Category Archives: Advocacy

Proposal to relocate the Glasgow Adults Haemophilia Centre

Haemophilia Scotland has heard that NHS Greater Glasgow and Clyde (NHSGGC) are considering a proposal to relocate the Glasgow Haemophilia and Thrombosis Centre.

The Glasgow Centre is the largest of the two adult Comprehensive Care Centers in Scotland.  As a result, any changes to its facilities could impact a large proportion of patients in the west and across Scotland.


Jane Grant is the CEO of NHSGGC

Haemophilia Scotland has not been formally contacted about the proposed change.  The proposal was discovered by the West of Scotland Haemophilia Group who made us aware.  We have responded by writing to the CEO of NHSGGC, Jane Grant, to ask for the specifics of the proposal and to find out more about the process for consulting affected patients and groups.

Read Haemophilia Scotland’s letter in full

The subject will also be discussed at the upcoming West of Scotland Haemophilia Group meeting, organised by Philip Dolan.  The meeting is being held at the Glasgow Haemophilia Centre this Saturday (24th March) from 11am until 1pm.  Mr Dolan has given us permission to publish a copy of his letter of invitation.

We have written again to Jane Grant to clarify the action that the West of Scotland Haemophilia Group has already taken on this issue.

Joint Campaign Meeting in Edinburgh on April 21

Joint Campaign Meeting
WHERE: Apex Haymarket Hotel
WHEN: April 21, 11:00am-1:00pm

Haemophilia Scotland and the Scottish Infected Blood Forum are jointly hosting a campaign meeting for anyone interested in the contaminated blood and blood products disaster in Scotland.

We will be discussing the Langstaff Inquiry consultation on Terms of Reference.

It would be helpful if you considered the below questions before attending the meeting so we can have a discussion:

  • On what time period or periods should the Inquiry focus?
  • Do you agree with the provisional view of what should be covered? (Please provide any additional views on what you think the Inquiry should consider.)
  • Is there any type of evidence, such as documents, communications or expert reports that you think is essential for the Inquiry to obtain?
  • Should the Terms of Reference include consideration of the care provided, and the response of governments across the United Kingdom and overseas? If so, are there any particular areas the Inquiry should focus on?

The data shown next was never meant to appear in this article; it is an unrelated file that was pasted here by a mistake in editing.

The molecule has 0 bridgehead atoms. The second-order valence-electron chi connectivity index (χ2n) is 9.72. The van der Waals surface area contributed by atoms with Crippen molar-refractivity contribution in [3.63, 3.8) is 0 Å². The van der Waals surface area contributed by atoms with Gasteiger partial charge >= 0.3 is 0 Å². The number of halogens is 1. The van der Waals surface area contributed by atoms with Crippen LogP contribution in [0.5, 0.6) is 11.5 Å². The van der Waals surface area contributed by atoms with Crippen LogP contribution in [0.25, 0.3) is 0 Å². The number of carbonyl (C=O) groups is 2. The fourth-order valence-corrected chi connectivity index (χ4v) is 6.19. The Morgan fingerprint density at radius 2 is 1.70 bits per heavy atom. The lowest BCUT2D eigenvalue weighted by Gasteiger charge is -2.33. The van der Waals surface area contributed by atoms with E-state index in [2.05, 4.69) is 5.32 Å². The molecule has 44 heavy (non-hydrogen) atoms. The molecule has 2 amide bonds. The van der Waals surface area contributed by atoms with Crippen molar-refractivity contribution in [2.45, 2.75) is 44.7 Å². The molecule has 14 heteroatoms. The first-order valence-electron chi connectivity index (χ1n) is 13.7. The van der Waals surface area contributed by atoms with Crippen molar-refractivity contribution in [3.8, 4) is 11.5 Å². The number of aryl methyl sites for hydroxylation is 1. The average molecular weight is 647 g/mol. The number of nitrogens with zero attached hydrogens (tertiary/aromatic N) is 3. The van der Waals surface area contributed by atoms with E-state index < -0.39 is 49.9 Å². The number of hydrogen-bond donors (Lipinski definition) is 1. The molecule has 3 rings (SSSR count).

• Do you agree that the Inquiry should seek these individual responsibilities and make recommendations?
  • Is there anything else you would like to add?

The venue, Apex Haymarket Hotel is located near Haymarket Station and is accessible by train, bus or car. For more information on the venue, visit their website.


Sir Brian Langstaff introduces himself to those affected by contaminated blood and blood products

Sir Brian Langstaff, Chair of the Infected Blood Inquiry, is writing a letter to everyone affected by the contaminated blood and blood products disaster.  In Scotland, the letter is being sent out by the Scottish Infected Blood Support Scheme.


Haemophilia Scotland has agreed to help get the letter out to those affected who are not eligible for financial support but were still affected.  We know there are people who don’t have enough surviving medical records to get support from the current schemes; often referred to as the Stage Zeros.  We also think there will be bereaved families who aren’t registered.  We would be very grateful if everyone reading this post could pass on a copy of the letter to anyone they think might be otherwise be missed.

The covering letter from the Inquiry team says,

In February 2018 Sir Brian Langstaff, a highly experienced High Court judge, was appointed to Chair the Inquiry and a team is being established to support this important work. Sir Brian will be the full-time Chair of the Inquiry from 1 May following his retirement from the High Court. However, in order that people affected by this tragedy face no further undue delay, he will use the